Streiter presented a check for $1,275 to the nonprofit ESP, Extra Special People, in Watkinsville, Georgia, on a Monday in April. The nonprofit helps individuals with disabilities live a fuller life.
For the presentation ceremony, Streiter stood on the artificial turf and talked to the staff and young people. He presented an oversized check but focused on the client — the Summers family — and ESP.
Georgui Kassaev works as an agent at Give Back Real Estate. “Everything he tries, everything he does is to give,” Kassaev said. “He tries to help people out in his circle that are striving to better themselves.”
Justin Woodall, the founder of the Woodall Realty Group, worked with Streiter when Streiter was new in real estate. Woodall said Streiter’s billboards may give the impression that he is cocky, but Streiter is actually “a good guy.”
1,000 Sandwich Thursday
When COVID-19 hit last year, Streiter realized that many people in Athens were hurting financially. His family and neighbors made sandwiches on Wednesday nights, and he delivered them to people in need on Thursdays.
He leaves his car in the neighborhood common area with the doors unlocked every Thursday morning so his neighbors can drop off their sandwiches, he said. The sandwich type can be peanut butter and jelly or cold cuts — it depends on what the neighborhood volunteers choose. Streiter refers to the project as 1,000 Sandwich Thursday.
When he discussed helping others, Streiter chose his words carefully and often paused between sentences. He grew up in a giving family, he said. “We always just had people coming in out of our lives who needed a helping hand.”
He drove his Porsche with a camouflage wrap — one of the eight vehicles he owns.
A regular weekly drop off is at the Boys and Girls Club of Athens. Streiter said that the children can take sandwiches home to share with their family. “One thing with the sandwiches is, we don’t ask any questions,” Streiter said.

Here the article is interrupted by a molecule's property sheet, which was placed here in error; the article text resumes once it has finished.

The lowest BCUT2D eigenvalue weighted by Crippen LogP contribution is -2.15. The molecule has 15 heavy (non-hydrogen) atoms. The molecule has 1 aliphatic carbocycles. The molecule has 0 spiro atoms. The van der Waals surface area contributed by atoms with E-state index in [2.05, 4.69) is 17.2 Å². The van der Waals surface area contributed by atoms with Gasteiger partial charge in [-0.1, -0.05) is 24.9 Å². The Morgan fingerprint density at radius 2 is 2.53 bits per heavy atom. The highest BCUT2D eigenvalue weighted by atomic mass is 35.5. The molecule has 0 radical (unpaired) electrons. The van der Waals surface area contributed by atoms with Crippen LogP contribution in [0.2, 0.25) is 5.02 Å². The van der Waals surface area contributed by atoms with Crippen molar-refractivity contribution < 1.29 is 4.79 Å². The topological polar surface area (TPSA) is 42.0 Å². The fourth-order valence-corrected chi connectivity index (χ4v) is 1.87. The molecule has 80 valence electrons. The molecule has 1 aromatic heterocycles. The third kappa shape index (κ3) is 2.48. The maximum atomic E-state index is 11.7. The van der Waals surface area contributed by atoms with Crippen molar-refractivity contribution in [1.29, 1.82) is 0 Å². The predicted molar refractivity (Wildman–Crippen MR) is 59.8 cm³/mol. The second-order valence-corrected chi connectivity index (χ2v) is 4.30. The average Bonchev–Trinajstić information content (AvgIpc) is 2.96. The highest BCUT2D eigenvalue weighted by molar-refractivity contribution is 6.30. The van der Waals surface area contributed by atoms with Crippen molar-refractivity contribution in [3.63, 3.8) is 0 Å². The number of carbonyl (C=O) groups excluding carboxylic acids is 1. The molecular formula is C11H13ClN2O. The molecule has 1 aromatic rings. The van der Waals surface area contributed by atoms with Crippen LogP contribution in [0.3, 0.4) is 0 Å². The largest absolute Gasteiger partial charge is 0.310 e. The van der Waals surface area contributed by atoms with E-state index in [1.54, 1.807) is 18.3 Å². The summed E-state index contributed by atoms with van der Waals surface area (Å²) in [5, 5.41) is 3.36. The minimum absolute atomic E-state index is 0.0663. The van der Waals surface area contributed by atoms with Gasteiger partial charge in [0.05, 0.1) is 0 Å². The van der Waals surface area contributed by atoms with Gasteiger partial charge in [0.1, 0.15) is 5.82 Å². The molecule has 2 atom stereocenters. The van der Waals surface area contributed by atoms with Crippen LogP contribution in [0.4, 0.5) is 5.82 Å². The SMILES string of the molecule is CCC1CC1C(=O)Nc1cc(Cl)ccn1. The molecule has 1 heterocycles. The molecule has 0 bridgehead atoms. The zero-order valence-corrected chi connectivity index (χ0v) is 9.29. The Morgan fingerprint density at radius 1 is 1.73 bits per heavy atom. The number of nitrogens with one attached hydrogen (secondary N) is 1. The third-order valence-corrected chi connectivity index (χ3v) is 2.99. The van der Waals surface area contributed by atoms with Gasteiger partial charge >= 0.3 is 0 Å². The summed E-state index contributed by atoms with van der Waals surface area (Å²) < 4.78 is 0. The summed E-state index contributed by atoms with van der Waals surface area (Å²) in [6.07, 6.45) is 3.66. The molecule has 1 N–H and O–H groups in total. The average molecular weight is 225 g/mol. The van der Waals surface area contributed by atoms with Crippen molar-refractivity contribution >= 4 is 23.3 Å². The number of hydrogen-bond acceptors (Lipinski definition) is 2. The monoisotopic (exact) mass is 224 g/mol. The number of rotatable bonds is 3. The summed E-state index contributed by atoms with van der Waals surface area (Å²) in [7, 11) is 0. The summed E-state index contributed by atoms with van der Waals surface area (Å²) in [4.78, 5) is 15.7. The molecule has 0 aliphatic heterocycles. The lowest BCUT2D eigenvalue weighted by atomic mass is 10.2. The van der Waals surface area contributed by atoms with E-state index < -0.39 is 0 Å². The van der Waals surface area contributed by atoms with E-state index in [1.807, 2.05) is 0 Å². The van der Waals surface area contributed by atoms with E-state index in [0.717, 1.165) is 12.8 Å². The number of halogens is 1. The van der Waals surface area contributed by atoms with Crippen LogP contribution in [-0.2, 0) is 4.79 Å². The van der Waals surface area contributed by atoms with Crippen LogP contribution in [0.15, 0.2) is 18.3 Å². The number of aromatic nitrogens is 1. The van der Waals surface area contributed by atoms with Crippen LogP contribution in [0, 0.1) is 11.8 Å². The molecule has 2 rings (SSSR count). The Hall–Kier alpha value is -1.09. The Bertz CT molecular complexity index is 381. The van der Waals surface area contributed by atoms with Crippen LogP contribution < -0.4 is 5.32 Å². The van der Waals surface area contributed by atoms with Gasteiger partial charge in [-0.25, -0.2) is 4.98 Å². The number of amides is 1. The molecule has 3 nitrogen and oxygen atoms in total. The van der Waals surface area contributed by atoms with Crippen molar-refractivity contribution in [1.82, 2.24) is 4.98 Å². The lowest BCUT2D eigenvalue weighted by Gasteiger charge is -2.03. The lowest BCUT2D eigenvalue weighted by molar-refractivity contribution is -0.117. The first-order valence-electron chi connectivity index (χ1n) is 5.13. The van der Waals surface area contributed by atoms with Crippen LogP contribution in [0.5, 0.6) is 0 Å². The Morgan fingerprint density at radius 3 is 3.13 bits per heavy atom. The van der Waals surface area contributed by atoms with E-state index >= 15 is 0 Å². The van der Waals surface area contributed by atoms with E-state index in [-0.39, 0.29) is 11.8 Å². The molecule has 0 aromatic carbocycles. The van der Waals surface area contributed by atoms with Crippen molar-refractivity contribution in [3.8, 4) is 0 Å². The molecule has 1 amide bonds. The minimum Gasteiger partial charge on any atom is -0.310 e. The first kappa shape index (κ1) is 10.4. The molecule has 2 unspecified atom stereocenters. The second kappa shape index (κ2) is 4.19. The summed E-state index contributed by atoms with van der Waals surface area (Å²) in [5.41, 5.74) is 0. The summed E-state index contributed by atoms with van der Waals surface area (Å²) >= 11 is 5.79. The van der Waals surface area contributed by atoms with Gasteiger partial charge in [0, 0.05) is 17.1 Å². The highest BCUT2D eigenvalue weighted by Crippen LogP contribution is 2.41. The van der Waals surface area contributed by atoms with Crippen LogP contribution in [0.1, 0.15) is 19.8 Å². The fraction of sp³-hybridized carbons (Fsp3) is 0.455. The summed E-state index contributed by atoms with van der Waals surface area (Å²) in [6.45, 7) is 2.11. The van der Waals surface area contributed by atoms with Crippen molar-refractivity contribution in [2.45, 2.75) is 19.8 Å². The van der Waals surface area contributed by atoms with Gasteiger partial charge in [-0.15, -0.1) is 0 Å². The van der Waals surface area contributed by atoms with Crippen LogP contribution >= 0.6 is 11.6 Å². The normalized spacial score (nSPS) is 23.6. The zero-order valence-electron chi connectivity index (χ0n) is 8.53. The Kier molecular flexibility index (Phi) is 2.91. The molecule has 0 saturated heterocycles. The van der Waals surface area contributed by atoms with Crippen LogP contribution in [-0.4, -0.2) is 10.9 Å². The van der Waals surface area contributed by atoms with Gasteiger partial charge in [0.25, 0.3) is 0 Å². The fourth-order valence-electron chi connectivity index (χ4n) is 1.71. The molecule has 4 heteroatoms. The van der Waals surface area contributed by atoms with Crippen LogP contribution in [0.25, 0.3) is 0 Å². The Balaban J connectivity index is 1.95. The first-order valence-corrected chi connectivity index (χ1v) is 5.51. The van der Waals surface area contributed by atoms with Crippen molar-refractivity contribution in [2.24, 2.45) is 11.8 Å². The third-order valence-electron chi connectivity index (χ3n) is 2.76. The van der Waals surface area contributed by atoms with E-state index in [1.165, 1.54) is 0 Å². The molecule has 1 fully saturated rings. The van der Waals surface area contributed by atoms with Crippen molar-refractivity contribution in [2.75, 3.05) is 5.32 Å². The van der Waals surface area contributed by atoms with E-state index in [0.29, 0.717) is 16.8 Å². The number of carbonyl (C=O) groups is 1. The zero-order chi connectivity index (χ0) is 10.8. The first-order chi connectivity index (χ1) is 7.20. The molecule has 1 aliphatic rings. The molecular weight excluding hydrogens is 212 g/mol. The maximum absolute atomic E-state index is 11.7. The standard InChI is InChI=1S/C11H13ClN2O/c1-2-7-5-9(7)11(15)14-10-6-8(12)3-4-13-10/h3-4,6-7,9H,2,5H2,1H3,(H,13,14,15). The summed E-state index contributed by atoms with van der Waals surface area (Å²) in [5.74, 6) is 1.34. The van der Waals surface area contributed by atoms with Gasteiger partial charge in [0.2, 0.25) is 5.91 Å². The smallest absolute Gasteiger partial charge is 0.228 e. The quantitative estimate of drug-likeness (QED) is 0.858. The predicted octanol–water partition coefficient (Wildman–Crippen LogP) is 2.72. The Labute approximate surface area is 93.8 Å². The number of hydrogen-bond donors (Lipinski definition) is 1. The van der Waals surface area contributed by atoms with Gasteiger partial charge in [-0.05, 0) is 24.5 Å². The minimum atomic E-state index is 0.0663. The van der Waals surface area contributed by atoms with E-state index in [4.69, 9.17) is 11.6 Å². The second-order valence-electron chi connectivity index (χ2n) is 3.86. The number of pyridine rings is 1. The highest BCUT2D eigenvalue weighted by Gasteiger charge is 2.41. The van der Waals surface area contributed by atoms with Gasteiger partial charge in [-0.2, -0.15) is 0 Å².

Dedra Evans directs the Boys and Girls Club location on the eastside of Athens. In addition to sandwiches, she said Streiter brings chips, juices and crackers, so the children can have something to take home.
The children call him “the sandwich guy,” Evans said. Streiter is “for us, a little celebrity.”
Streiter drove to a vacant lot where two homeless men live near Prince Avenue. But the men were not in their chairs. Streiter took bags of sandwiches, which he placed at both their chairs. “They expect us every week, so if they’re not here, I just leave some sandwiches on their place, and they know I’ve been by,” Streiter said.
Streiter knew the men by name and gave a detailed account of how one of the men lost his income because of COVID-19.
Streiter stopped at a small row of apartments run by the Acceptance Recovery Center. The apartments house “folks that are fighting their way back from addiction,” he said. He has been coming to the apartments for 13 months.
“It’s just a sandwich. But it means more to them, I think, that we’re taking the time to care about them,” Streiter said. “I think it’s good for them. It’s good for us.”
When Streiter delivers sandwiches, sometimes people ask, “who made these sandwiches?”
Streiter answers, “Well, people that care about you.”
Olyn Gee is a fourth-year student in the Grady College of Journalism and Mass Communication at the University of Georgia.